I’ve always had a special relationship with my dry erase whiteboard at work. There’s something about an expanse of untouched snow that makes me want to leave my mark on it. ALL OVER IT.
Sure, I’ve used my whiteboard properly for reminders and schedules, but the extra space left was just begging for artistic expression in the form of incessant doodling. Or so I thought.
It turned out that my co-workers had the same idea. It got so I’d never know what I’d come in to:
Animals (and musical notes) are shown here living in harmony.
Mathematical equations and references also appeared from time to time.
And hermit crabs.
We sometimes even had a bit of Shakespeare to add culture. (You may have noticed by now that my guinea pig is nearly a constant. Guinea pigs ALWAYS add class.)
Here’s your career tip take-away:
Get a whiteboard. They’re cheap at drugstores if your company doesn’t provide one. Prop it up on your desk and invite your co-workers to leave a doodle with the marker color of their choice. I’ve had people whip something out in two minutes. I’ve seen others go away pondering what to draw and come back later in the day. Just the mere act of someone standing with marker poised can turn your cube into a mini water-cooler session. Before you know it, you’re getting to know more about the people you work with. How valuable is that?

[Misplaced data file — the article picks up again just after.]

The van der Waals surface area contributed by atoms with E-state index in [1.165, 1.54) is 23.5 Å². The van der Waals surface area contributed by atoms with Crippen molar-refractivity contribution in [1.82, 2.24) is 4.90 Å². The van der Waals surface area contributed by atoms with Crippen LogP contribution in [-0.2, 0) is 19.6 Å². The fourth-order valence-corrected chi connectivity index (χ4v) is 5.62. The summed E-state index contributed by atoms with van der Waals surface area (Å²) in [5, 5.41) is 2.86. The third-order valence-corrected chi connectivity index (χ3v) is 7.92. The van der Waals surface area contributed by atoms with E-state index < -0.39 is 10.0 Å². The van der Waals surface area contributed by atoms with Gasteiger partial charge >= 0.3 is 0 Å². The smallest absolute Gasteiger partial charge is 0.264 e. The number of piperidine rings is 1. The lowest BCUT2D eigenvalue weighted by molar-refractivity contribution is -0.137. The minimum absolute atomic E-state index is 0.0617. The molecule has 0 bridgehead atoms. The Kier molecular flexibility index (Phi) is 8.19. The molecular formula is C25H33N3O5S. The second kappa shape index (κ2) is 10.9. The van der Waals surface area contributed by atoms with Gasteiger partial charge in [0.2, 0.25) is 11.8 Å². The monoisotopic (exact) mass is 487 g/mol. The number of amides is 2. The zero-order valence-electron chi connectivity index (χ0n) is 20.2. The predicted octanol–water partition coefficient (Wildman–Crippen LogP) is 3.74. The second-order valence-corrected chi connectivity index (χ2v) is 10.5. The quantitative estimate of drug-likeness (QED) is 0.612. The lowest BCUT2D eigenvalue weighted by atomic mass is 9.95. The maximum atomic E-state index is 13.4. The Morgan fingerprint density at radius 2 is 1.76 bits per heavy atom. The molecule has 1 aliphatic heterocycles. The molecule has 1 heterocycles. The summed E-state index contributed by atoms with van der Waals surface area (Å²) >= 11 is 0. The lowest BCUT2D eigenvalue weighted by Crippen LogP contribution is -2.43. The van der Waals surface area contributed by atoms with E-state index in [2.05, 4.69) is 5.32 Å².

The point is, this simple activity is a no-brainer. Doodling is a great ice-breaker if you’re new, a fun mid-year lift if you’ve all been slogging through a project, and an easy way to keep the camaraderie going throughout the year.
Just keep the markers out and be prepared for anything!
What simple things do you do for ice-breakers? How have you gotten to know your co-workers better? Share your experiences and tips in the comments!
Today I saw the Cubiclism collection of whiteboard graffiti that explodes doodling into dimensions I’ve yet to dare. Below is one example. Do go check out the rest.
2 thoughts on “Can doodling at work help your career?”
Oh my, those equations were intense!! You are such a rock star. 🙂
Alas, I cannot take credit for the intensity or the equations–my buddy John Washburn (http://www.washburnresearch.org) was responsible for them. I used to understand them, too.